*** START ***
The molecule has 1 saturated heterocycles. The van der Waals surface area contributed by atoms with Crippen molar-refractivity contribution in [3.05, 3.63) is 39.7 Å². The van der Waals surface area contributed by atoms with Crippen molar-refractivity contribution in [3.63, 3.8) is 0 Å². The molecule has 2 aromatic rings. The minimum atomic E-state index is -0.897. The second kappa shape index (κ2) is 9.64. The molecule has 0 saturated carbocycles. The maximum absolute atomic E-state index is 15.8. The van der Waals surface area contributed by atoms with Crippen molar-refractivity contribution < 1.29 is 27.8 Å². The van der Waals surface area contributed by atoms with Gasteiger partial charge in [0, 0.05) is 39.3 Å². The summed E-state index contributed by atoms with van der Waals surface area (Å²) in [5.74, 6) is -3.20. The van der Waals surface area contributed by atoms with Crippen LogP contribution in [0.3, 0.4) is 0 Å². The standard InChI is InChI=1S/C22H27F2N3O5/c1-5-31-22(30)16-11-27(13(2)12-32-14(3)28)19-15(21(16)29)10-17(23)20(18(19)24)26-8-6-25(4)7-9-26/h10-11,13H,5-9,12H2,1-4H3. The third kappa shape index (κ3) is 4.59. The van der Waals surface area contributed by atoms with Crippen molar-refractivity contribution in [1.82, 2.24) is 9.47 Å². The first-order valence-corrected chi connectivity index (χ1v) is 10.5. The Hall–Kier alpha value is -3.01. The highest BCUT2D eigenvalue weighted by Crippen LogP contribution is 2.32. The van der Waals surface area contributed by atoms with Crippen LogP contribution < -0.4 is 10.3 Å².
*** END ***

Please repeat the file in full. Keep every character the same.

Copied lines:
The molecule has 1 saturated heterocycles. The van der Waals surface area contributed by atoms with Crippen molar-refractivity contribution in [3.05, 3.63) is 39.7 Å². The van der Waals surface area contributed by atoms with Crippen molar-refractivity contribution in [3.63, 3.8) is 0 Å². The molecule has 2 aromatic rings. The minimum atomic E-state index is -0.897. The second kappa shape index (κ2) is 9.64. The molecule has 0 saturated carbocycles. The maximum absolute atomic E-state index is 15.8. The van der Waals surface area contributed by atoms with Crippen molar-refractivity contribution < 1.29 is 27.8 Å². The van der Waals surface area contributed by atoms with Gasteiger partial charge in [0, 0.05) is 39.3 Å². The summed E-state index contributed by atoms with van der Waals surface area (Å²) in [5.74, 6) is -3.20. The van der Waals surface area contributed by atoms with Crippen LogP contribution in [0.3, 0.4) is 0 Å². The standard InChI is InChI=1S/C22H27F2N3O5/c1-5-31-22(30)16-11-27(13(2)12-32-14(3)28)19-15(21(16)29)10-17(23)20(18(19)24)26-8-6-25(4)7-9-26/h10-11,13H,5-9,12H2,1-4H3. The third kappa shape index (κ3) is 4.59. The van der Waals surface area contributed by atoms with Crippen molar-refractivity contribution in [1.82, 2.24) is 9.47 Å². The first-order valence-corrected chi connectivity index (χ1v) is 10.5. The Hall–Kier alpha value is -3.01. The highest BCUT2D eigenvalue weighted by Crippen LogP contribution is 2.32. The van der Waals surface area contributed by atoms with Crippen LogP contribution < -0.4 is 10.3 Å².